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Local News

October 9, 2013

Kennel owner gets felony in plea bargain

Plea deal means no animals for 5 years

COOPERSTOWN — A Worcester kennel owner who was arrested last year on animal-cruelty charges pleaded guilty Tuesday to ripping off vendors and customers — including a group of nuns who paid him for miniature dairy cows but never got the heifers.

Frank Popolizio, 67, of Schenectady, struck a plea agreement with Otsego County District Attorney John Muehl on the second day of a trial before County Judge John Lambert.

In so doing, Popolizio, who had been raising dogs that police investigators said were emaciated and malnourished, agreed he would not own any animals for five years, Muehl said. The kennel, South Side Dogs, is an annex to South Side Farms, where Popolizio has bred miniature cows, marketing them from an Internet site.

He had been scheduled to stand trial separately on multiple misdemeanor counts of animal cruelty in connection with the treatment of the underfed dogs, many of them expensive breeds such as Weimaraners, German short-haired pointers, vizslas and Rhodesian ridgebacks. But his guilty plea to the felony grand larceny count was accepted in satisfaction of those other charges, the prosecutor said.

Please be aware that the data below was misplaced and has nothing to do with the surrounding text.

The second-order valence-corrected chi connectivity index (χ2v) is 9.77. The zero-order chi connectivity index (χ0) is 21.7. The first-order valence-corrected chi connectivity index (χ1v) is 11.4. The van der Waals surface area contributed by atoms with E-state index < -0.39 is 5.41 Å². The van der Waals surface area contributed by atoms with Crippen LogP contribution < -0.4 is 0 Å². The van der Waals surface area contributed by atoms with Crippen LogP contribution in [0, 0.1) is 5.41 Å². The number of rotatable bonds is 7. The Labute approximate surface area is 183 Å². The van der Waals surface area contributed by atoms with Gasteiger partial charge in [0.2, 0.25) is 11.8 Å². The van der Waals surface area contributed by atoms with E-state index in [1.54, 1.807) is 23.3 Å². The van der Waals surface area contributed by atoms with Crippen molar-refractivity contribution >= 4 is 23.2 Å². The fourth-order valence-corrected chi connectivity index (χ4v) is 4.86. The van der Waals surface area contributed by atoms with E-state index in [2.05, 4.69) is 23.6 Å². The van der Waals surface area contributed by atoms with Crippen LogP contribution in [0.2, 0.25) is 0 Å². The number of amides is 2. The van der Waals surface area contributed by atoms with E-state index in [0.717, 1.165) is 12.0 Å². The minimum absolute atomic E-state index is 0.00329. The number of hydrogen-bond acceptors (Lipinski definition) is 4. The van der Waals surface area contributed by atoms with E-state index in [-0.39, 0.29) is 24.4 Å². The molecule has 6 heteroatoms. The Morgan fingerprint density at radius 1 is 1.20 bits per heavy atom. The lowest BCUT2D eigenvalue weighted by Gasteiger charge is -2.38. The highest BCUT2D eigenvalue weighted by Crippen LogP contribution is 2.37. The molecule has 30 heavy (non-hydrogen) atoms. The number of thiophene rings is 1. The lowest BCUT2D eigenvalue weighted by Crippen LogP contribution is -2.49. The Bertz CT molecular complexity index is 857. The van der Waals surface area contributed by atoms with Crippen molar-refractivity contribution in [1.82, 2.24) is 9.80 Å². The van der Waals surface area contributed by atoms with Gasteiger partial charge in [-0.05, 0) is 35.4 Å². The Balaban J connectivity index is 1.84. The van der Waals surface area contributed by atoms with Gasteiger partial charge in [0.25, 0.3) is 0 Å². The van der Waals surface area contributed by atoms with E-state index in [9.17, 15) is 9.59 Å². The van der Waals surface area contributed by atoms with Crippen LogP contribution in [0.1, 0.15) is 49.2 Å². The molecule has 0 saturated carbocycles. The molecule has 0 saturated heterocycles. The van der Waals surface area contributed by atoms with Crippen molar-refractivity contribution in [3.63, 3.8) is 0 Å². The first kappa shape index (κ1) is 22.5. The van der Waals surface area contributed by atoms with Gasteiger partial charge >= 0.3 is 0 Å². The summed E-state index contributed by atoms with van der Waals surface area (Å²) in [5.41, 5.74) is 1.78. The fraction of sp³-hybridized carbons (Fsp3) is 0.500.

“I’m satisfied with the result,” Muehl told The Daily Star. “My goal was two-fold: Getting restitution for his victims and ensuring that he will not have any animals for the next five years.”

Because the agreement calls for Popolizio to be placed on probation for five years, the longest he could be prohibited from owning animals is five years, he said.

Liz Mackey, the director of the Susquehanna SPCA, said she was delighted to learn that Popolizio now stands convicted of a felony in Otsego County.

“That is fantastic news,” she said when informed of the guilty plea.

When police raided South Side Dogs in January 2012, her organization helped care for scores of dogs seized from the facility by police. The dogs would later be adopted by new owners with the assistance of various rescue organizations. But until new homes were found for them, the Susquehanna SPCA spent $85,000 caring for them — a tab Popolizio has yet to pay, Mackey said.

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